You may be asking yourself ‘why do pre-registration nurses need clinical supervision, don’t they learn all they have to learn at university?!’ Well classrooms may teach one to care but textbooks are not the real thing are they? The classroom bits of nursing will aide these nurses when it comes to practice – undoubtedly how can you practice without theory? On the other hand the complexity of generating and applying that knowledge into real life situations may only be understood through experiential practice As a consequence this is where the importance of clinical supervision comes in.
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Nursing is devoting ones working days caring for people not just physically but in all aspects of health, mentally, socially, spiritually and emotionally; thus holistically. Whilst carrying out these noble duties we also take care of our student (pre-registration) nurses. This role is called the role of a clinical supervisor or mentor which requires qualified and experienced professionals to pass on to our under graduates a wide range of worthwhile experiences and the culture they will eventually work in.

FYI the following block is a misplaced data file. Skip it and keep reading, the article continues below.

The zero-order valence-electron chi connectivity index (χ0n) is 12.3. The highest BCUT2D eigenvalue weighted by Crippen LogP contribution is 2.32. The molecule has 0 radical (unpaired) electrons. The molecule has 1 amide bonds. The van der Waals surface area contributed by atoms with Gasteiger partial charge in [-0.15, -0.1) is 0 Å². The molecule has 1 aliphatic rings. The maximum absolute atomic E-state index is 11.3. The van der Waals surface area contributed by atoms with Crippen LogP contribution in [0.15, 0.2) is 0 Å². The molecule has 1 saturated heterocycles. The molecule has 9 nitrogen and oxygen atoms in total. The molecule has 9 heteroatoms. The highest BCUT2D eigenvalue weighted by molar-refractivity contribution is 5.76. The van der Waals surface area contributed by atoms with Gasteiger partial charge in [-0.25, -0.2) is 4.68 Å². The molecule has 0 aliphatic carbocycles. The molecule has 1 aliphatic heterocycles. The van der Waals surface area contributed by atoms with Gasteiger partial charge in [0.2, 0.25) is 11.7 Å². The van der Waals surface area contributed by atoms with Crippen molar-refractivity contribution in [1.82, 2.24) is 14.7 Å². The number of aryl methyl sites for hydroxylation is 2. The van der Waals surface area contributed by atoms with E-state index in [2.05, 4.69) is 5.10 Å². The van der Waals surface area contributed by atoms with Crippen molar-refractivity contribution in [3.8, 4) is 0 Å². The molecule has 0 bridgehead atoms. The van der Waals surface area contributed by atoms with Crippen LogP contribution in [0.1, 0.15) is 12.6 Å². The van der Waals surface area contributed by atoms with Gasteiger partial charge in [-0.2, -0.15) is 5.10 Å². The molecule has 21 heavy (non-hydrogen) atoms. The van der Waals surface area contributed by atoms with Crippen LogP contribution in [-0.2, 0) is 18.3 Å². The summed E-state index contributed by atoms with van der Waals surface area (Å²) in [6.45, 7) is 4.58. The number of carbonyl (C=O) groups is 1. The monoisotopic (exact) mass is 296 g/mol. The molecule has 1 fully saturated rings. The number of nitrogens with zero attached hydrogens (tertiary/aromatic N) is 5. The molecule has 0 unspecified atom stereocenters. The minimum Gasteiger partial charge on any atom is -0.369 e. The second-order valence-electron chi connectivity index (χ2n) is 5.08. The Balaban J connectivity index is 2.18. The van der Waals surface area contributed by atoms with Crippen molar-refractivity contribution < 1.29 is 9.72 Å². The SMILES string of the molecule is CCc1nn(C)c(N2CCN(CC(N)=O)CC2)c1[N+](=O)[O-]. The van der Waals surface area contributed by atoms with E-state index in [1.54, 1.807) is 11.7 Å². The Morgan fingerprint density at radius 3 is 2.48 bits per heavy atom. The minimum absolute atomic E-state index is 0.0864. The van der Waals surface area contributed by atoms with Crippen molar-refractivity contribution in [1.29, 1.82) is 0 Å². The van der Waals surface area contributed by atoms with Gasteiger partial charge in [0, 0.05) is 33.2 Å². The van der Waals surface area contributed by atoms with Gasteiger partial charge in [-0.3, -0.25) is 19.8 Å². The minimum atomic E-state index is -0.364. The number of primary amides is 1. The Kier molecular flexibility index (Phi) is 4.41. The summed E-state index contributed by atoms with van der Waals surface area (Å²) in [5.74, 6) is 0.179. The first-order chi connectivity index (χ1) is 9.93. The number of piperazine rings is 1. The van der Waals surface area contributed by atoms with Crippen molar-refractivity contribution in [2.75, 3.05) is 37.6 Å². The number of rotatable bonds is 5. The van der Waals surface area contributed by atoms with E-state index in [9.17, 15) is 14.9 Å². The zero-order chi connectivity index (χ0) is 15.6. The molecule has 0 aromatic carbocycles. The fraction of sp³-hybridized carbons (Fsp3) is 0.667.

These experiences will be the basis of the main aim and philosophy of clinical supervising; to facilitate and shape the development of yet to be graduate nurses. Clinical supervision is the process that will help and support these students to learn and assist in the development of their practice liaising through participation and discussion with experienced and knowledgeable staff and colleagues while on their placements. Furthermore, the clinical supervisor or the mentor as well known by our modern generation is there to facilitate that process of learning to understand, develop meaning and prioritise in diverse situations. The consistent feedback that these undergraduates will have from the supervisors during their placements will mould and smooth their progress in advancing professionally and personally. The end result wished for will be nurses that care, are reliable and knowledgeable doers who will provide excellent and competent care to all they encounter during their practice years – possibly yourself included!? Thus the necessity of pre-registered nurses being aware of the fact that your needs as a patient will always be a priority in their ways of practice.
Providing competent and safe care has been a discussed widely in the media and unfortunately not too positively. This controversial issue is worldwide and covers the many facets of nursing such as our education, practice and the nursing management we provide.